Alternatively, when the first head is located on the inner track regions and the second head is therefore located on the outer track regions, the first head can have a data rate that is half the second head. In this case, the present invention will supply twice the amount of data to the second head as to the first head, per unit time. In this fashion, the maximum combined data rate is again maintained and no head is waiting for the other head to complete. When the first head is located on the middle track regions and the second head is therefore located on the middle track regions, the first head can have a data rate that is roughly equal to the second head. In this case, the present invention will supply equal amounts of data to the second head and to the first head per unit time.

As shown by the above examples, the data rate of a particular head, and therefore the amount of data supplied to that head per unit time, is based on the expected track position of the head during data access operations. The present invention therefore routes data to the heads (during writing operations) and receives data from the heads (during reading operations) in amounts that depend on their respective track positions during the data accessing operations. Because the track position of the first head is dependent on the track position of the second head, and vice-versa, the present invention can effectively deal with head track position ratios between the first and second heads. These track position ratios can be translated into data rate ratios which can then be used to determine the data throughput amounts for each head depending on their corresponding track position ratios. As described further below, the correspondence between track position ratios and data rate ratios can be maintained by a look-up table stored in a memory unit.

FIG. 6A illustrates steps used in a process 400 of the present invention for performing write operations using the dual head disk drive embodiments of the present invention. At step 410, a request is received to store a digital data stream that corresponds to a particular file. In one embodiment, the digital data stream represents AV content to be stored on disk media. At step 420, the present invention determines which tracks are available for storage of the digital data stream. A number of well known techniques can be used to determine which tracks of a disk media are available for receiving new digital information. The available tracks that are determined at step 420 reside on the first 220 and second 230 disk media.

It is appreciated that once the available tracks are determined at step 420, the present invention then determines the data rate of the first head and the data rate of the second head for those determined tracks. This information can readily be determined because the track number indicates the radius position along the disk media and the radius position can be translated into a data rate for the corresponding head. Step 420 then returns a data rate ratio between the data throughput rate of the first head 240 over the data throughput rate of the second head 250. In one embodiment, a look-up table is stored in memory and is referenced to produce the data rate ratio. The look-up table corresponds respective track position ratios (e.g., the ratio of the track position for the first head over the track position for the second head) with their corresponding data rate ratios. The data for the look-up table can be determined empirically by performing disk calibration at the factory, or it can be dynamically determined and updated as the disk drive is being used. The important feature of the memory is that it will produce a data throughput value for any head track position or range of positions. These values can then be translated into data rate ratios.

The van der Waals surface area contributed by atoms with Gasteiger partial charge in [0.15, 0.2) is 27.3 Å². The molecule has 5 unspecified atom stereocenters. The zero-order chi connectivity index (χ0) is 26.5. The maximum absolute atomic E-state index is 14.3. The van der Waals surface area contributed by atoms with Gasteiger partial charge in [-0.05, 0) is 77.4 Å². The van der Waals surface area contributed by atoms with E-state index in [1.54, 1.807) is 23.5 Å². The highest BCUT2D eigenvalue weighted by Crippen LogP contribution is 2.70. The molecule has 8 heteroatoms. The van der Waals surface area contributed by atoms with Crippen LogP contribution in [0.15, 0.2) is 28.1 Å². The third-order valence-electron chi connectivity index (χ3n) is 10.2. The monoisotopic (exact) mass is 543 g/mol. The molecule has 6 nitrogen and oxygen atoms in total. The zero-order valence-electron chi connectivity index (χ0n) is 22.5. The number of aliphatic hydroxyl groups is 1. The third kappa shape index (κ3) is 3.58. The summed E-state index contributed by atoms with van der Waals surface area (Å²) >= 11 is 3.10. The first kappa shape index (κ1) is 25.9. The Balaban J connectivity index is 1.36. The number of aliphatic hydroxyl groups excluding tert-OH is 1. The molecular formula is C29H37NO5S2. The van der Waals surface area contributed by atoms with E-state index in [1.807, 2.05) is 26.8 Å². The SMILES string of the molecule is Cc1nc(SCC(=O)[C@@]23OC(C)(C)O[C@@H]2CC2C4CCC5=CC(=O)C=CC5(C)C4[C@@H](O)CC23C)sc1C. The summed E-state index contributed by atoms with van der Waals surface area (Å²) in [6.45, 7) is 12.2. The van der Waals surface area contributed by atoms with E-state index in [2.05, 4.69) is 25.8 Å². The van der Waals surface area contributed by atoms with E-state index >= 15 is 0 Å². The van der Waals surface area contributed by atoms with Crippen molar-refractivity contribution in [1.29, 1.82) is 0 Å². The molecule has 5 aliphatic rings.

At step 430 of FIG. 6A, the present invention then determines sizes of data portions to forward to the first head and to forward to the second head. At step 430, the present invention utilizes the data throughput ratios obtained in step 420 to determine the proper data portion sizes for a given unit of time. The ratio of the sizes of the data portions corresponds to the data rate ratio obtained from step 420. The data portion forwarded to the first head 240 is I bytes in size and the data portion forwarded to the second head 250 is J bytes in size. Therefore, I/J represents the data ratio determined at step 420. Using these data portion sizes and the corresponding track positions of the first and second heads, a constant and high data throughput rate can be maintained (as shown in FIG. 2D) by the disk drive of the present invention when writing the I+J bytes.

At step 440 of FIG. 6A, the next I bytes of the digital data stream are forwarded to the first head 240 for storage thereby onto the first disk media 220. Simultaneously with the forwarding of the I bytes, the next J bytes of the digital data stream are forwarded to the second head 250 for storage thereby onto the second disk media 230 at the determined tracks. It is appreciated that the digital data stream can be buffered so that simultaneous forwarding of data to the first and second heads can be readily accomplished. At step 440, the digital data can be directly supplied to the first and second heads or can optionally be buffered into queues, one queue for each head. The allocated data is then stored at the tracks determined at step 420 when the data reaches the output point of the queue.

At step 450, the present checks if more of the digital data stream remains to be stored. If so, then at step 460 a next portion of the digital data stream is to be processed and step 420 is entered again. At step 450, if the entire digital data stream has been processed, then the write process 400 terminates.